BioWorld International Correspondent
BOSTON - European biotechnology is falling further behind its U.S. counterpart in the race to generate intellectual property, and now faces a new competitive threat from Asia, according to a study on patents and trademarks released at the BIO 2007 Convention in Boston on Monday.
Biotechnology Report 2007, by patent attorneys Marks & Clerk, showed that academic institutions are forging ahead of companies, registering 50 percent more patents between 2002 and 2006. Only one corporate entity, U.S.-based Genentech Inc., makes it into the top five patent assignees overall.
But the academic lead reflects badly on Europe, with none of its universities making it into the top 20 academic filers. The list is dominated by the U.S. institutions, with the exception of the Japan Science and Technology Agency and the University of Tokyo.
That is in spite of the EU having the highest per-capita number of science and engineering graduates in the world. The highest European entrant is the University of Oxford, in the form of Isis Innovations Ltd., with 65 patent families compared to 20th placed Harvard, which has 75.
"The academic performance from Europe reflects badly on its leading institutions, which are still failing to translate their enormous skills base into a commercial reality," said Gareth Williams, partner at Marks & Clerk.
"Although Europe is making strong advances in this area through the development of spinout companies and increased patent licensing, it needs to move from a position of growth to being a challenger on the international stage," he noted, adding, "Academic patents are very valuable and are often highly cited as they cover fundamental technologies."
In the corporate hit parade, Europe fares slightly better, with Novozymes A/S, of Lund, Denmark, coming fifth, and GlaxoSmithKline plc, of London, 17th.
The report also indicates that the industry as a whole is becoming much more mature and less speculative, focusing on specific technologies in a display of increasing commercialism. In 2002, patent activity spread across a variety of classes, and included a high level of speculative, sequence-based inventions relating to genetic engineering. By 2006, the focus of research had become much more focused, with 45 percent of patents relating to peptides, antigens, antibodies and gene therapy.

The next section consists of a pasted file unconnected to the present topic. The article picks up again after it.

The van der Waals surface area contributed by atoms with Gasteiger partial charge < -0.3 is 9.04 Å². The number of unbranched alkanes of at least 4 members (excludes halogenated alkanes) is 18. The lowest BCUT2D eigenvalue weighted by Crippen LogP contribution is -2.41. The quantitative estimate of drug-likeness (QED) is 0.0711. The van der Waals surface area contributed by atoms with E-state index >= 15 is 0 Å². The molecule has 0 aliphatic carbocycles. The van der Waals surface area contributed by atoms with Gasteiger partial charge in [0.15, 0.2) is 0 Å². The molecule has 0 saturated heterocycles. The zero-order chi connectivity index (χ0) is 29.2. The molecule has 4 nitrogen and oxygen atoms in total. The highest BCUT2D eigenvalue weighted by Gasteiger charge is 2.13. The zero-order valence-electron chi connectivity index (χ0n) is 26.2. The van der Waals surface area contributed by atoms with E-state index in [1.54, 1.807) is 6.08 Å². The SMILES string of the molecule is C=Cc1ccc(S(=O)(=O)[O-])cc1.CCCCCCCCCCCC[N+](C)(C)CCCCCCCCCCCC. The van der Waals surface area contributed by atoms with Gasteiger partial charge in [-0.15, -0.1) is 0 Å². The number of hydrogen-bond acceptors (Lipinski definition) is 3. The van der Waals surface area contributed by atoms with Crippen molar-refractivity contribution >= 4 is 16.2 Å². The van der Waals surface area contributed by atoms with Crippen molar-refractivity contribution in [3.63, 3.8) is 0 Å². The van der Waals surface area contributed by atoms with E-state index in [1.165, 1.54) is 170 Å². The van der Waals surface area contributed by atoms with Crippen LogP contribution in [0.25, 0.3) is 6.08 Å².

Williams believes this reflects the fact that the industry has learned its lessons, both about what is patentable and, more importantly, commercially worthwhile. "Better informed business decisions are being made," he said.
One consequence of the increased focus is that the number of biotech patents is falling, with a 55 percent drop in international patent applications from approximately 2,200 in 2002, to 1,000 in 2005.
That is partly offset by a greater number of patents being filed and granted through national patent offices.
The report also attributed a rise in patent grants to better clarity from national patent offices. Europe has benefited from this the most, seeing an increase in its patent grants by 54 percent from 2002 to 2006. That is due to the European Patent Office issuing a number of appeal decisions in recent years that have clarified the grounds for the patentability of biotechnology inventions.
The report also highlighted the emergence of eastern Asia as a major force. Filing activity in Europe is showing little growth other than from Denmark, which has trebled its filings, from 75 in 2002 to 225 in 2006. Japan is now the single largest filer outside of the U.S., with a 250 percent increase between 2002 and 2006. The report also noted the emergence of China, which has grown its patent filings from almost zero in 2002 to about 50 in 2005.
And whereas Chinese inventors historically operated outside of China, increasing alignment between China's patent filing and its inventors suggests the country is attracting back its homegrown talent. By contrast, Denmark's growth in filings is mainly attributable to a large pool of non-Danish inventors.